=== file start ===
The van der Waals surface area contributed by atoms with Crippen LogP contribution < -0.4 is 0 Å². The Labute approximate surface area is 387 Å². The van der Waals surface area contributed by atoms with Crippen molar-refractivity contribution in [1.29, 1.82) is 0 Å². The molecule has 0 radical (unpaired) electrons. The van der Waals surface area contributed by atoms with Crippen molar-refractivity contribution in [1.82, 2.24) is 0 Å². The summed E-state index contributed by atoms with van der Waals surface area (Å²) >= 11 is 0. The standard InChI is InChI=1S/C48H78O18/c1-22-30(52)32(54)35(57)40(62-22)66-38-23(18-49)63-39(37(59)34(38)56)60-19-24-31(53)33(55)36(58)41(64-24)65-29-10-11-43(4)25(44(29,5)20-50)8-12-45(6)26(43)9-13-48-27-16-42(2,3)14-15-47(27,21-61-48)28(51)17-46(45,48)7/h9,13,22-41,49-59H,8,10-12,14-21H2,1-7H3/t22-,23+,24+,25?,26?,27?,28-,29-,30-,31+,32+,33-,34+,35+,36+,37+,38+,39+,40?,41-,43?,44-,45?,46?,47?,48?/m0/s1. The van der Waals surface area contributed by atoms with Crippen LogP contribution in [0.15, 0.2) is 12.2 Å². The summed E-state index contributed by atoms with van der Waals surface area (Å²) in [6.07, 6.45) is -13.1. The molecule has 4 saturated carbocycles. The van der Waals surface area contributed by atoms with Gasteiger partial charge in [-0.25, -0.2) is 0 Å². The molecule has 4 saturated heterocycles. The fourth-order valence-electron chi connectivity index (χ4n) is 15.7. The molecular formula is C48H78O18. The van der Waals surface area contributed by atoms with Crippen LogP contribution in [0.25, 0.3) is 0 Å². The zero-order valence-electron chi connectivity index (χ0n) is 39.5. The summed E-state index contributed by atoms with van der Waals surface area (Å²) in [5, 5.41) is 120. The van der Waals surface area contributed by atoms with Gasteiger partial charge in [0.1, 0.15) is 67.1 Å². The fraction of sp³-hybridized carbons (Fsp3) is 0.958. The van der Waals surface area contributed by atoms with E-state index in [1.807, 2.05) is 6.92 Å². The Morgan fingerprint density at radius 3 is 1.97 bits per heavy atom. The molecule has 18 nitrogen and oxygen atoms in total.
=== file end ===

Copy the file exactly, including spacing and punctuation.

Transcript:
The van der Waals surface area contributed by atoms with Crippen LogP contribution < -0.4 is 0 Å². The Labute approximate surface area is 387 Å². The van der Waals surface area contributed by atoms with Crippen molar-refractivity contribution in [1.29, 1.82) is 0 Å². The molecule has 0 radical (unpaired) electrons. The van der Waals surface area contributed by atoms with Crippen molar-refractivity contribution in [1.82, 2.24) is 0 Å². The summed E-state index contributed by atoms with van der Waals surface area (Å²) >= 11 is 0. The standard InChI is InChI=1S/C48H78O18/c1-22-30(52)32(54)35(57)40(62-22)66-38-23(18-49)63-39(37(59)34(38)56)60-19-24-31(53)33(55)36(58)41(64-24)65-29-10-11-43(4)25(44(29,5)20-50)8-12-45(6)26(43)9-13-48-27-16-42(2,3)14-15-47(27,21-61-48)28(51)17-46(45,48)7/h9,13,22-41,49-59H,8,10-12,14-21H2,1-7H3/t22-,23+,24+,25?,26?,27?,28-,29-,30-,31+,32+,33-,34+,35+,36+,37+,38+,39+,40?,41-,43?,44-,45?,46?,47?,48?/m0/s1. The van der Waals surface area contributed by atoms with Crippen LogP contribution in [0.15, 0.2) is 12.2 Å². The summed E-state index contributed by atoms with van der Waals surface area (Å²) in [6.07, 6.45) is -13.1. The molecule has 4 saturated carbocycles. The van der Waals surface area contributed by atoms with Gasteiger partial charge in [-0.25, -0.2) is 0 Å². The molecule has 4 saturated heterocycles. The fourth-order valence-electron chi connectivity index (χ4n) is 15.7. The molecular formula is C48H78O18. The van der Waals surface area contributed by atoms with Crippen LogP contribution in [0.25, 0.3) is 0 Å². The zero-order valence-electron chi connectivity index (χ0n) is 39.5. The summed E-state index contributed by atoms with van der Waals surface area (Å²) in [5, 5.41) is 120. The van der Waals surface area contributed by atoms with Gasteiger partial charge in [0.1, 0.15) is 67.1 Å². The fraction of sp³-hybridized carbons (Fsp3) is 0.958. The van der Waals surface area contributed by atoms with E-state index in [1.807, 2.05) is 6.92 Å². The Morgan fingerprint density at radius 3 is 1.97 bits per heavy atom. The molecule has 18 nitrogen and oxygen atoms in total.